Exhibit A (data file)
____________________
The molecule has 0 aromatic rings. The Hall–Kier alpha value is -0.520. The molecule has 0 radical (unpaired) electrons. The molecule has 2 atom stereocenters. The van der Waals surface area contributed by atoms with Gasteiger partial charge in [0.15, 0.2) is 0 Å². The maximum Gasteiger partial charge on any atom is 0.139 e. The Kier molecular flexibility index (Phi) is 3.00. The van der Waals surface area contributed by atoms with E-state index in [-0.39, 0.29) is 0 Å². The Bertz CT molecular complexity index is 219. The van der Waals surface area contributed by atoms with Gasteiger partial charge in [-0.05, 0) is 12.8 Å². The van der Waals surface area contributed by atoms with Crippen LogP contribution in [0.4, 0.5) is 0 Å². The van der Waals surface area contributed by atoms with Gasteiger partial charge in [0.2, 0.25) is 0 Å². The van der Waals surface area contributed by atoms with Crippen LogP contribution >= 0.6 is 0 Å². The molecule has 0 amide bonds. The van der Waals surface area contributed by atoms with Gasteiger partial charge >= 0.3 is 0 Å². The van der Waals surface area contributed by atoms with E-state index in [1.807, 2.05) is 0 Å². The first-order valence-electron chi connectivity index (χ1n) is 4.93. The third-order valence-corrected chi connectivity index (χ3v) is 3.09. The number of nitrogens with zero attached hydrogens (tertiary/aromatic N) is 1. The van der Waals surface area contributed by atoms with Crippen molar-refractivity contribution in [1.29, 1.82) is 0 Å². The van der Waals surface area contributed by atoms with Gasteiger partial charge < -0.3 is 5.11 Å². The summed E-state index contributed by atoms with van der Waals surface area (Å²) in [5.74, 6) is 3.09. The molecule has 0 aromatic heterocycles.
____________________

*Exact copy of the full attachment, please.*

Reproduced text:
The molecule has 0 aromatic rings. The Hall–Kier alpha value is -0.520. The molecule has 0 radical (unpaired) electrons. The molecule has 2 atom stereocenters. The van der Waals surface area contributed by atoms with Gasteiger partial charge in [0.15, 0.2) is 0 Å². The maximum Gasteiger partial charge on any atom is 0.139 e. The Kier molecular flexibility index (Phi) is 3.00. The van der Waals surface area contributed by atoms with E-state index in [-0.39, 0.29) is 0 Å². The Bertz CT molecular complexity index is 219. The van der Waals surface area contributed by atoms with Gasteiger partial charge in [-0.05, 0) is 12.8 Å². The van der Waals surface area contributed by atoms with Crippen LogP contribution in [0.4, 0.5) is 0 Å². The van der Waals surface area contributed by atoms with Gasteiger partial charge in [0.2, 0.25) is 0 Å². The van der Waals surface area contributed by atoms with Crippen LogP contribution >= 0.6 is 0 Å². The molecule has 0 amide bonds. The van der Waals surface area contributed by atoms with Gasteiger partial charge >= 0.3 is 0 Å². The van der Waals surface area contributed by atoms with E-state index in [1.807, 2.05) is 0 Å². The first-order valence-electron chi connectivity index (χ1n) is 4.93. The third-order valence-corrected chi connectivity index (χ3v) is 3.09. The number of nitrogens with zero attached hydrogens (tertiary/aromatic N) is 1. The van der Waals surface area contributed by atoms with Crippen molar-refractivity contribution in [1.29, 1.82) is 0 Å². The van der Waals surface area contributed by atoms with Gasteiger partial charge < -0.3 is 5.11 Å². The summed E-state index contributed by atoms with van der Waals surface area (Å²) in [5.74, 6) is 3.09. The molecule has 0 aromatic heterocycles.